29 October 2009

The Sky is God's Billboard, Saying "I love you!"


Now and then, in films and television, a sentence slips out which reveals the writer(s)’ faith-or lack thereof. This is a distracting, and sometimes troubling aspect.


On one level I wonder about the gratuitous “unbelief” – the assumption is made that no educated and intelligent human being would believe in a god he couldn’t see (as if it would make more sense to believe in one you could see?). I wonder about it because it seems like a case of “thou doest protest too much” – is the Irresistible Lover of Man’s Soul so hounding the writer that he has to regularly announce his position to the world and to He-Who-Does-Not-Exist?


It’s distracting for two reasons: one, it’s frustrating because he’s opened up what should be a dialogue, and there is no avenue for a response from the listener. In my most recent exposure to “Faithless Flasher,” the other actor’s response was silent consent. Secondly, I forget the storyline and think, about the many people who hear those throw-away lines, about how often in my lifetime I have heard it.

It really gets me thinking when I consider the writer who penned those lines: what is his/her life like at the moment, what propelled him to insert these vague and unnecessary lines.
The most recent lines heard went like this, “Look at these believers. (digust) The definition of schizophrenic is to believe in something you can’t see.”
Of course, that is not the “definition” of schizophrenia. If it were, most of humanity would be defined as schizophrenics—add to that all of the past ages of humanity, as well. That statement bothered me because it is not only untrue, but it also is a reaction and not a thoughtful statement. Schizophrenia is a mental illness which puts someone outside the “norm” – the standard for “norm” being that which is acceptable to most people. For most people on earth, believing in God or a god(s) is “normal.”
Then came the character's next theological mis-statement: “God can’t exist because I can’t see Him. What is real is stuff like science, stuff you can see.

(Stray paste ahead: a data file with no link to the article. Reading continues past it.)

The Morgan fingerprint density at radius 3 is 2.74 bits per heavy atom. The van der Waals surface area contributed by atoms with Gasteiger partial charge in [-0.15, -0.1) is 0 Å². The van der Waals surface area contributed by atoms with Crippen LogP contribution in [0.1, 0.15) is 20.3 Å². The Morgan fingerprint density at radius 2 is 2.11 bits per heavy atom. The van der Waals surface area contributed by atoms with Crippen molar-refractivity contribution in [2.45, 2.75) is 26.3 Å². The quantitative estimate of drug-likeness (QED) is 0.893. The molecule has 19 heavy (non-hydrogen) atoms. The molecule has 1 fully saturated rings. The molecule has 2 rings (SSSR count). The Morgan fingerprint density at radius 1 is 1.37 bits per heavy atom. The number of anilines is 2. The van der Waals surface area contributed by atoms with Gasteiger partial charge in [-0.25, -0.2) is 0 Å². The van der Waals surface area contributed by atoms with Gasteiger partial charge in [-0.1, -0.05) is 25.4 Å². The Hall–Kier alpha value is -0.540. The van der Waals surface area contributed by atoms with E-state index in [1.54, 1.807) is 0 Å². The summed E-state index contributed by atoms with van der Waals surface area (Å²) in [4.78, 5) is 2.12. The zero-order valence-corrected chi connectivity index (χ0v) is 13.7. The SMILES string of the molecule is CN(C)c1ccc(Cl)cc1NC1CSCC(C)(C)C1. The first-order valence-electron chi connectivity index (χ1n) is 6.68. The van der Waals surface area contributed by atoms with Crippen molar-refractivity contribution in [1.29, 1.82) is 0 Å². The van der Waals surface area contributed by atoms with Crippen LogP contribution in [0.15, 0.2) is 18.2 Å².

This is a philosophically problematic. If “stuff you can see” is “believable” then what about things in time (the future)? Will there be no future because it is comprised of “stuff you can’t see?” Or theories? What about theories such as probability- many theories we used to make “stuff you can see.” It’s a ludicrous statement for many reasons.
Then there is the problem, which I see as laziness. The reasoner is too lazy to move beyond the finite and concrete to difficult thoughts which impose stern restrictions. If the reasoner chooses this route, it seems that reasoner must have his own motive (selfishness, perhaps?). To climb out of being trapped in the M√ľnchhausen-Trilemma, I suggest going directly to the 3rd place. We need to find something axiomatic which will allow us to break off our searching (and rather than continual searching or cicular reasoning). If we can find that which is will be sufficient reason to suspend our search for reasons, then we have sufficient evidence. I am suggesting that that “axiomatic point” in our reasoning be this: to conclude that there is a omniscient, omnipotent, Creator God who is involved in “stuff we can see” as well as stuff we cannot see. That makes a beginning point for other things, seen and unseen. That is Reason enough for me.  

  • Charity Johnson
Before I finish here, I need to leave you with a quote from Kreeft regarding this Creator God:
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Bernard of Clairvaux said that when he looked at the cross, the wounds of Christ seemed like lips speaking to him and saying, "I love you." Everything is like that. Everything is God's lips speaking love. That is God's message to us in every thing. Everything has its meaning between God and us, not in itself. Everything it relative to this absolute. This way of looking at things, as gifts and signs rather than simply as things in themselves, is not our usual way of seeing. Try this new way for just one hour and see the difference it makes. See the sunrise as not a mindless, mechanical necessity but as God's smile. See a wave not just as tons of cold salt water crashing down on the shore but as God's playful action. See even death as not a biological necessity but as God trucking us in at bedtime so that we can rise to new life in the morning.

This is not a trick we play on ourselves of a fantasy. This is what the world really is. It is just as true to say that every snowflake is a gift of God as it is true to say that every cent in a father's inheritance is a gift to his children. It is just as true to say that every leaf on every tree is a work of art was made by the divine Artist with the intention that we see it, know it, love it, and rejoice in it, as it is true to say that every word in a lover's letter to his beloved is meant to be seen, known, loved, and enjoyed. This is not fantasy. What is fantasy is the horrible habit of the modern world has gotten itself into, the habit of thinking that what the world really is is only atoms and chance, only what the senses and science reveal and everything else is mere subjective fantasy.


  • Peter Kreeft, The God Who Loves You, page 20